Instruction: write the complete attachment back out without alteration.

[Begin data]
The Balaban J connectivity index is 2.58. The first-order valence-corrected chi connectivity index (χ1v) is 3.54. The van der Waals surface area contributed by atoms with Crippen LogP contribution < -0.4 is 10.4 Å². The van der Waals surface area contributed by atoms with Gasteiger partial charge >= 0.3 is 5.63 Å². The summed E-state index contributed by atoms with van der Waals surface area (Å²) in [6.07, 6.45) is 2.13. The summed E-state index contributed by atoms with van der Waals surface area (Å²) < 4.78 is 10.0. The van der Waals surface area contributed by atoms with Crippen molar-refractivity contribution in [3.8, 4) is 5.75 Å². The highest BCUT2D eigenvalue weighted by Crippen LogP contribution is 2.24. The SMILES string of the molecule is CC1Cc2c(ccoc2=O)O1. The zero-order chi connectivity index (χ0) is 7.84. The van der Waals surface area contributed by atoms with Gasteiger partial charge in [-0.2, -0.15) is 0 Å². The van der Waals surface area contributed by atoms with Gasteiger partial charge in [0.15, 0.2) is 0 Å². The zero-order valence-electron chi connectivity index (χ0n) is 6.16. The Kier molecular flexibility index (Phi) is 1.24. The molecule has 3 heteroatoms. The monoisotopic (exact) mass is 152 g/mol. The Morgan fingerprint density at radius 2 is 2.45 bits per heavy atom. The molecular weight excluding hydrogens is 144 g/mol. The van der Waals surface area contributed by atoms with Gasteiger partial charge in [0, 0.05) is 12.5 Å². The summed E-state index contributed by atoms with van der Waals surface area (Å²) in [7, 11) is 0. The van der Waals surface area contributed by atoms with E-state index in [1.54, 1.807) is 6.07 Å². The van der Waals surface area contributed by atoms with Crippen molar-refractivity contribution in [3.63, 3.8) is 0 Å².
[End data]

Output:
The Balaban J connectivity index is 2.58. The first-order valence-corrected chi connectivity index (χ1v) is 3.54. The van der Waals surface area contributed by atoms with Crippen LogP contribution < -0.4 is 10.4 Å². The van der Waals surface area contributed by atoms with Gasteiger partial charge >= 0.3 is 5.63 Å². The summed E-state index contributed by atoms with van der Waals surface area (Å²) in [6.07, 6.45) is 2.13. The summed E-state index contributed by atoms with van der Waals surface area (Å²) < 4.78 is 10.0. The van der Waals surface area contributed by atoms with Crippen molar-refractivity contribution in [3.8, 4) is 5.75 Å². The highest BCUT2D eigenvalue weighted by Crippen LogP contribution is 2.24. The SMILES string of the molecule is CC1Cc2c(ccoc2=O)O1. The zero-order chi connectivity index (χ0) is 7.84. The van der Waals surface area contributed by atoms with Gasteiger partial charge in [-0.2, -0.15) is 0 Å². The van der Waals surface area contributed by atoms with Gasteiger partial charge in [0.15, 0.2) is 0 Å². The zero-order valence-electron chi connectivity index (χ0n) is 6.16. The Kier molecular flexibility index (Phi) is 1.24. The molecule has 3 heteroatoms. The monoisotopic (exact) mass is 152 g/mol. The Morgan fingerprint density at radius 2 is 2.45 bits per heavy atom. The molecular weight excluding hydrogens is 144 g/mol. The van der Waals surface area contributed by atoms with Gasteiger partial charge in [0, 0.05) is 12.5 Å². The summed E-state index contributed by atoms with van der Waals surface area (Å²) in [7, 11) is 0. The van der Waals surface area contributed by atoms with E-state index in [1.54, 1.807) is 6.07 Å². The van der Waals surface area contributed by atoms with Crippen molar-refractivity contribution in [3.63, 3.8) is 0 Å².